Another item to affix will be my boarding ladder.  I had marked the point on starboard deck where this will affix with plenty of space in the cabinet below to put-in the hefty backing plates.  West Marine's heavy 4 step ladder will extend off the starboard beam just ahead of the genoa track.  

I've included these photos because other Albergers might be interested in this location.  The 1 and 3/4 inch height from deck to cap rail level required building up the attachment.

I used Marine Sealant from West Marine to seal this sandwich with clamps overnight then used BoatLife to seal the Azek to the deck and used varnish on the exterior of the plywood insert where it is exposed.  The bolts are doing the heavy lifting, not the adhesive! 
This photo shows the ladder in closed position. However, it needs a cushion of some sort underneath the folded steps to prevent undo leverage on the base as the folded steps are about 2 inches off the deck.  I think this is easily resolved by a Boat US cushion?  Something such as that is bright blue and is required by the USCG to be aboard and available in the event of an MOB.  So, the solution!  Of course working single-handed, I managed to contribute a small pair of Vise-Grips to underneath my slip.  Hopefully on some scorching hot summer day I will get motivated to dive down and find that little bugger!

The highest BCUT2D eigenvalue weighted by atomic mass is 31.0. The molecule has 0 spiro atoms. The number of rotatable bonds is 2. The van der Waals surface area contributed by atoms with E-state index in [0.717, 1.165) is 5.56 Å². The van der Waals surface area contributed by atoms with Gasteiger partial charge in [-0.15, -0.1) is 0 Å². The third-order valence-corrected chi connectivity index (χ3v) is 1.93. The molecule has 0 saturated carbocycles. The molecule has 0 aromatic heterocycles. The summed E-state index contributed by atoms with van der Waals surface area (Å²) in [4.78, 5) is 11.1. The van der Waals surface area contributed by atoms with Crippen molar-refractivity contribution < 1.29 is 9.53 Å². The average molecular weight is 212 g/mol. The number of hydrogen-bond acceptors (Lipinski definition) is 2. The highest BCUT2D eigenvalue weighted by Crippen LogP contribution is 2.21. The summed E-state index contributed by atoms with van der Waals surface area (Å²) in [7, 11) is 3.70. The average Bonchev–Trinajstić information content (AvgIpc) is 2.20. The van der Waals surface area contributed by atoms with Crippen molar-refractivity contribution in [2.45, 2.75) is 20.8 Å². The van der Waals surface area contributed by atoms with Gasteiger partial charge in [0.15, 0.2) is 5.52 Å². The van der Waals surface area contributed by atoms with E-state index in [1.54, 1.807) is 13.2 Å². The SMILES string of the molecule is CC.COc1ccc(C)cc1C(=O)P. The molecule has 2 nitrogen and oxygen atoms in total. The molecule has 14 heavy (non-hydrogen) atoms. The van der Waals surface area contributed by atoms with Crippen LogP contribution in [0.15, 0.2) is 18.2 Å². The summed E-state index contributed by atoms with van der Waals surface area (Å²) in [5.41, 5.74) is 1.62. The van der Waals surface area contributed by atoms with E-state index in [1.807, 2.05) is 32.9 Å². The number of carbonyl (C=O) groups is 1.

I chose to place rubber underneath the supporting steel over the cap rail.  The brute weight of this ladder is not to be confused with flimsy aluminum ladders.  It has a rating for about 250 pounds and itself weighs about 15 pounds.  Due to its weight, the ladder is easily deployed and the hinges are designed so that it has a built-in stop, as the ladder forms a gentle angle away from the hull.  Well designed and well worth the money!

I will employ a small line to the ladder steps since I cannot reach up and deploy the ladder by hand from the water.  The ladder itself is stainless steel and quite heavy, rating it's capability at about 250 pounds, so this gives you an idea of the durability of this product.  Azek will rise from the deck to provide a 90 degree angle or the supports and automotive rubber on the cap rail will protect it from damage when the ladder is deployed.